May 13, 2014: New Presidential Fellowships and Scholarships-The Leadership of Carnegie Mellon University - Carnegie Mellon University

To the Carnegie Mellon University Community:

I am delighted to write to you today about a new key priority project for the university, the launch of endowed "Presidential Fellowships" for graduate students and "Presidential Scholarships" for undergraduate students. This project is a direct outcome of the numerous suggestions and comments I received from the CMU community during my listening tour. It seeks to address one of the most pressing challenges for CMU as we try to attract the best and the brightest students, as well as attract and retain the faculty who mentor them, amid increasing global competition for talent.

I am particularly pleased to inform you that during the course of the past several months, we have begun this important project by establishing a new permanent endowment pool of about $30 million. This endowment would help us fund many Presidential Fellowships/Scholarships per year in perpetuity. Commitments for these endowment funds have been secured from individual donors, alumni, CMU trustees, CMU faculty and philanthropic organizations. We look forward to announcing the donors and benefactors who have made this project possible at an appropriate opportunity during the course of the next several months.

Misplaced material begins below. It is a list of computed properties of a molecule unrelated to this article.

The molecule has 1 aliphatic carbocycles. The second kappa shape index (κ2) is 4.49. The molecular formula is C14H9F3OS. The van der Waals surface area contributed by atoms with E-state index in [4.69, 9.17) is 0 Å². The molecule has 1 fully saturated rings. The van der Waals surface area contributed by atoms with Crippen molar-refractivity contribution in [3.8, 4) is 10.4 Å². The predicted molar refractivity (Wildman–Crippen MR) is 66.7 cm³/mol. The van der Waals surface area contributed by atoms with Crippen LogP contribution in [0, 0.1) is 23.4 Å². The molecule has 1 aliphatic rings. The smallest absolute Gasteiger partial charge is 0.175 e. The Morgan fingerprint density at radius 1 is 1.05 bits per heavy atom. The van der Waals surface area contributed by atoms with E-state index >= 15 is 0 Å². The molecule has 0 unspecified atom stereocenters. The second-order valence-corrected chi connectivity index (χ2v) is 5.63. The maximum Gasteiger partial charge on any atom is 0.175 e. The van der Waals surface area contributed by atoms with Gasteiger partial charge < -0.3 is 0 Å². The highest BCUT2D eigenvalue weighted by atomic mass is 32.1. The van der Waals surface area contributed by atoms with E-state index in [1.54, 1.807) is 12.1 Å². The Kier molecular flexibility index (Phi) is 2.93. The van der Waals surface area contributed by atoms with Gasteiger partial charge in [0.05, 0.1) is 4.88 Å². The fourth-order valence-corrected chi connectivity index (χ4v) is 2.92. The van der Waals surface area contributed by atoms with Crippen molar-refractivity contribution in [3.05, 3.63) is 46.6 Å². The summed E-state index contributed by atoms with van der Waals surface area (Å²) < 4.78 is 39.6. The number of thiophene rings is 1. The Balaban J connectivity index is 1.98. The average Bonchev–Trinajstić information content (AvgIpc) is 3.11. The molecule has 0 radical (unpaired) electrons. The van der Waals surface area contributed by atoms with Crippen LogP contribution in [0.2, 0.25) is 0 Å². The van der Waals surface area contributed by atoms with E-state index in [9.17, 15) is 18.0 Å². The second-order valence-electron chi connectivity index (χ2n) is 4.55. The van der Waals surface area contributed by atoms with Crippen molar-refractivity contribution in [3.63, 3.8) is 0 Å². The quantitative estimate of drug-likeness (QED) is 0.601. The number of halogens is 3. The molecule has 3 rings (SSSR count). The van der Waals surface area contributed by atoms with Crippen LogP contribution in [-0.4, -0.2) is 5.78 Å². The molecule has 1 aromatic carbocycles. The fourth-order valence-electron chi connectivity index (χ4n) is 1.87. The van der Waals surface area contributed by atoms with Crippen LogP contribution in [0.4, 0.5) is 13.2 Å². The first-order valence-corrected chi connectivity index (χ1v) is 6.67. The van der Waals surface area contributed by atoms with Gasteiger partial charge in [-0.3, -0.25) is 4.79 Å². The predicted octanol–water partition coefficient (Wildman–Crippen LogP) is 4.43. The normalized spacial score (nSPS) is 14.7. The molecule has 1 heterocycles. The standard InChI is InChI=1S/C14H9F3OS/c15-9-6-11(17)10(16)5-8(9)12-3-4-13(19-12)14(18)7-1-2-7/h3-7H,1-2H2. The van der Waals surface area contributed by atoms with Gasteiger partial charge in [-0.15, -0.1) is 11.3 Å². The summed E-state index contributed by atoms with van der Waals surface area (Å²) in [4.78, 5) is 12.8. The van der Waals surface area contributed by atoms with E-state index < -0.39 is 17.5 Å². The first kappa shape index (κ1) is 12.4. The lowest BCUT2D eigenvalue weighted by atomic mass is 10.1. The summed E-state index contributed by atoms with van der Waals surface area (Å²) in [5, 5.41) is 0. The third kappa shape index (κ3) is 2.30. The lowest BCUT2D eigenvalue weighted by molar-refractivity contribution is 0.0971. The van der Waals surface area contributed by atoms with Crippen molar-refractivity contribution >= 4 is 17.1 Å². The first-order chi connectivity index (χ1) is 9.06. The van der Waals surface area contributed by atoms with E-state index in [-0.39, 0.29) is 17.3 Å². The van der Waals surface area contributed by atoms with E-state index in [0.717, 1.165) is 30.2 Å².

Background

Our Ph.D. enrollment has increased 35 percent to more than 1,900 in the last decade. However, endowed support for graduate fellowships at CMU currently comes from fewer than 200 donor-designated funds totaling around $70 million. This small pool of funds generates an income of less than $2,000 per Ph.D. student each year. Alternatively, these funds could cover the full annual tuition cost of fewer than 75 Ph.D. students across the entire university. This situation places Carnegie Mellon at a significant competitive disadvantage compared to our peers in attracting gifted students and faculty even to our top-ranked academic programs. This problem is further compounded by the cost of graduate student support, which is currently borne largely by our faculty through increasingly competitive research funding. Adding to the urgency of this issue is the volatile federal funding climate for research. Wealthier peer institutions can provide support for many graduate students from their endowments, thereby reducing the dependence on federal funds for graduate student support and providing greater flexibility to both students and their faculty advisers.

At the undergraduate level, Carnegie Mellon's endowment provides only about 8 percent of the amount needed to fund the financial aid we provide for our students. The rest comes largely from the university's operating budget. These challenges with financial aid result in our students relying more heavily than we would like on student loans. Institutions with endowments significantly larger than ours can compete with more generous scholarship packages, especially for top applicants and those with significant financial need. For Carnegie Mellon, a relatively young university with an academic reputation growing considerably faster than its financial resources, endowed scholarship gifts are vital as we compete to attract the best students.